Tom's Oscar Contest

Final Standings 2000


Maximum possible points = 128
Last Award = Best Picture (20 points)
Last Winner = American Beauty

Last update: Sun Mar 26 21:34:07 PST 2000
NAMESCORERANKLAST AWARDFINISH
Selby Bateman #1
113
1
hit
First Place
Computer Average
109
2
hit
ineligible
Christopher Null #2
96
3
hit
Second Place (tie)
Tom Halfhill
96
3
hit
Second Place (tie)
Bryan Farmer
94
4
hit
-------
Leslie Mizell #1
94
4
hit
-------
Todd Heimarck
93
5
hit
-------
Kathy Yakal
92
6
hit
-------
Kay Minis
90
7
hit
-------
David English
88
8
hit
-------
Loralee Denny
87
9
hit
-------
Jill Powers
86
10
hit
-------
Erin Murphy
85
11
hit
-------
Tim Midkiff
84
12
hit
-------
Gregg Keizer
82
13
hit
-------
Christopher Null #1
82
13
hit
-------
Marcia Diefendorff
80
14
hit
-------
Richard Mansfield
74
15
hit
-------
Kris Jacobsen
74
15
hit
-------
Bill Chin
71
16
hit
-------
Udo Flohr
66
17
hit
-------
Rex Baldazo
65
18
hit
-------
Julia Vosper
64
19
hit
-------
David Svatos
63
20
hit
-------
Amy Helen
60
21
hit
-------
Jason Krause
59
22
hit
-------
Linley Gwennap
58
23
hit
-------
Sheryl Stein
38
24
miss
-------
Rae Morrow
19
25
miss
-------
Leslie Mizell #2
5
26
miss
-------
George Campbell
3
27
miss
-------
Selby Bateman #2
2
28
miss
Booby Prize
Computer Booby
1
29
miss
ineligible
Computer Random
1
29
miss
ineligible

Names denoted by [brackets] left some categories blank and are therefore ineligible for the last-place Booby Prize.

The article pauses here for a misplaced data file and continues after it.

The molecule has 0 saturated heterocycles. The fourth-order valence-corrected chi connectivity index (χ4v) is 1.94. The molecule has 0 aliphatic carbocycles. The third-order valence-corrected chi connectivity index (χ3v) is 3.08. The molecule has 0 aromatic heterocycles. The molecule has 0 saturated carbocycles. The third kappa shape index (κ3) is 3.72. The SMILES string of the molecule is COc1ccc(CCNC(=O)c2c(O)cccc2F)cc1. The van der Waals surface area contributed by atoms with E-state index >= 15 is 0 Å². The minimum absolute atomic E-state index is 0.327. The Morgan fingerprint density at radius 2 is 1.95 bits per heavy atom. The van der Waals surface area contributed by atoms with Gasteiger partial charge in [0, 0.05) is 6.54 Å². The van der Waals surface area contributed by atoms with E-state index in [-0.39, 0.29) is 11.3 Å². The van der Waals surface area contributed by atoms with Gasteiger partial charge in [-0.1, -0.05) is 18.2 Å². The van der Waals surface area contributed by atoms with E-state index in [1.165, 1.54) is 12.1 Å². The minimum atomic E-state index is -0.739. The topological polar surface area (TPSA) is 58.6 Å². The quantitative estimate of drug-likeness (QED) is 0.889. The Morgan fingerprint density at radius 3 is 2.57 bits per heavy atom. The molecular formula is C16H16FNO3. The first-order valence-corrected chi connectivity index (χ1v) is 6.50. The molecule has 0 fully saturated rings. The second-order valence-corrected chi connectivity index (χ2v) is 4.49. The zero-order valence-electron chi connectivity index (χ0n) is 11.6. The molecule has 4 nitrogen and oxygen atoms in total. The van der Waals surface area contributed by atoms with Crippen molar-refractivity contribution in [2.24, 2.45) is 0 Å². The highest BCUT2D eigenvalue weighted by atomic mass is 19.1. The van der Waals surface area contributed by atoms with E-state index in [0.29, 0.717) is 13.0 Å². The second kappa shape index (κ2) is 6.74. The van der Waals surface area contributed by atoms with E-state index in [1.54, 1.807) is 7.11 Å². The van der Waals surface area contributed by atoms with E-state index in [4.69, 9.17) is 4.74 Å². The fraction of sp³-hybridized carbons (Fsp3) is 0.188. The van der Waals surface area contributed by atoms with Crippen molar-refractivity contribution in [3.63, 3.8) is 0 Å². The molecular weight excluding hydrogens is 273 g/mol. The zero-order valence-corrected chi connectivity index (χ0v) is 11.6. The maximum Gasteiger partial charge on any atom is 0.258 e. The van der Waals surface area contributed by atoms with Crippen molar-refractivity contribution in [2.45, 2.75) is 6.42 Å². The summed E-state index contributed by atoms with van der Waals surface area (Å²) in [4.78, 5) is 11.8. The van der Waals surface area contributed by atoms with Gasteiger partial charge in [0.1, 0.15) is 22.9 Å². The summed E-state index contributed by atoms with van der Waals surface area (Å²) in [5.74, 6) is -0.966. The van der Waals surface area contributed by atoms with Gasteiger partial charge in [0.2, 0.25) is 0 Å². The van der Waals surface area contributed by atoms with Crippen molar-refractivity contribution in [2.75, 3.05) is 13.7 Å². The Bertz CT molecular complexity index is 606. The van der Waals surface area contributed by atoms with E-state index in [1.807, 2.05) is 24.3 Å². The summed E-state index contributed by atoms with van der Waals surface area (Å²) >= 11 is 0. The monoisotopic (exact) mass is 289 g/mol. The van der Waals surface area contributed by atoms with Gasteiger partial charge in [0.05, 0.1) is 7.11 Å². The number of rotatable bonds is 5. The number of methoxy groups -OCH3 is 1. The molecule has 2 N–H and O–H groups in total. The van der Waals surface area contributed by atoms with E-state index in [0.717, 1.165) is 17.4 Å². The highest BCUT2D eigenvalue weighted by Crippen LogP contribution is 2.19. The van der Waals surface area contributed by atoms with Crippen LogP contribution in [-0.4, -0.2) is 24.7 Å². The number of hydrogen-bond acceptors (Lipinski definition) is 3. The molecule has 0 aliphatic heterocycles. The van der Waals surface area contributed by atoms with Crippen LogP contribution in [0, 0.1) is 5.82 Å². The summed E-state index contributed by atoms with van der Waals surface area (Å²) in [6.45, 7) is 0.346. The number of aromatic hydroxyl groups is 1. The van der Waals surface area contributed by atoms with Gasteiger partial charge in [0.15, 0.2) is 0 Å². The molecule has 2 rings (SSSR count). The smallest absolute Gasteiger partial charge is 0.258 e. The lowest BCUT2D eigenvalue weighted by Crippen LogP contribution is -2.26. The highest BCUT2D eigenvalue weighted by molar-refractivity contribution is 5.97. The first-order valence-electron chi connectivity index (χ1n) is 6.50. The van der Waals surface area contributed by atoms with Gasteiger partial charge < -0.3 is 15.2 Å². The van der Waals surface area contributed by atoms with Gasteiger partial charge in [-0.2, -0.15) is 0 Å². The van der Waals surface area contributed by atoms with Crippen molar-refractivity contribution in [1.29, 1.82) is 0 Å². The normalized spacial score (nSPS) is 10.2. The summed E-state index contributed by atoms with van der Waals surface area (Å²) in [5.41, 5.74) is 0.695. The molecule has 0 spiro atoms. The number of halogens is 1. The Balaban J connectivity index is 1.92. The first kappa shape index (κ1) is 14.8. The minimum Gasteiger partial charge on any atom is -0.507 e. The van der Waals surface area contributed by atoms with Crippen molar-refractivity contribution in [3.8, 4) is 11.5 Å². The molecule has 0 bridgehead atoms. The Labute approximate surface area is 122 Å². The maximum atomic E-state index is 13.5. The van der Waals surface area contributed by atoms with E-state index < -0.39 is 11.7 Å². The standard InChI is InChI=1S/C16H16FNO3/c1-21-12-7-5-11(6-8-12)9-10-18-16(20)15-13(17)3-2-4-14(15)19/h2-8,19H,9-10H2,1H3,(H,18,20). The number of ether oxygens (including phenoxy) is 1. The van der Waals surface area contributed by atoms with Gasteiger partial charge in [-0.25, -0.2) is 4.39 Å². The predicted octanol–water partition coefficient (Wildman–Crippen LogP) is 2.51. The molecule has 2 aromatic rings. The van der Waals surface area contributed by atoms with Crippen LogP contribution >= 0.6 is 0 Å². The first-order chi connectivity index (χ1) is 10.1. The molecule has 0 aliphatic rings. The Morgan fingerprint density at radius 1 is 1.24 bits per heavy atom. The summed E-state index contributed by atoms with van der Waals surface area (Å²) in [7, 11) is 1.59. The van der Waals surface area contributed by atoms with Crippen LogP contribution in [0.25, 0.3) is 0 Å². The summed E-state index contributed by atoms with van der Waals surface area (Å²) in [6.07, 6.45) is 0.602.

Computer Average is a computer-generated contestant created by Tom's OscarCalc program. It represents the mode average of the ballots entered by the human contestants -- the nominees selected the most often. Computer Average tries to attain the highest possible score, and has done so in past contests.

Computer Booby is a second computer-generated contestant. It represents the inverse mode average of the human contestants -- the nominees selected the least often. In this way, it tries to win the last-place Booby Prize.

Computer Random is a third computer-generated contestant. It enters a ballot by randomly choosing a nominee in each Oscar category. In other words, it fills out its ballot much as some human contestants do.

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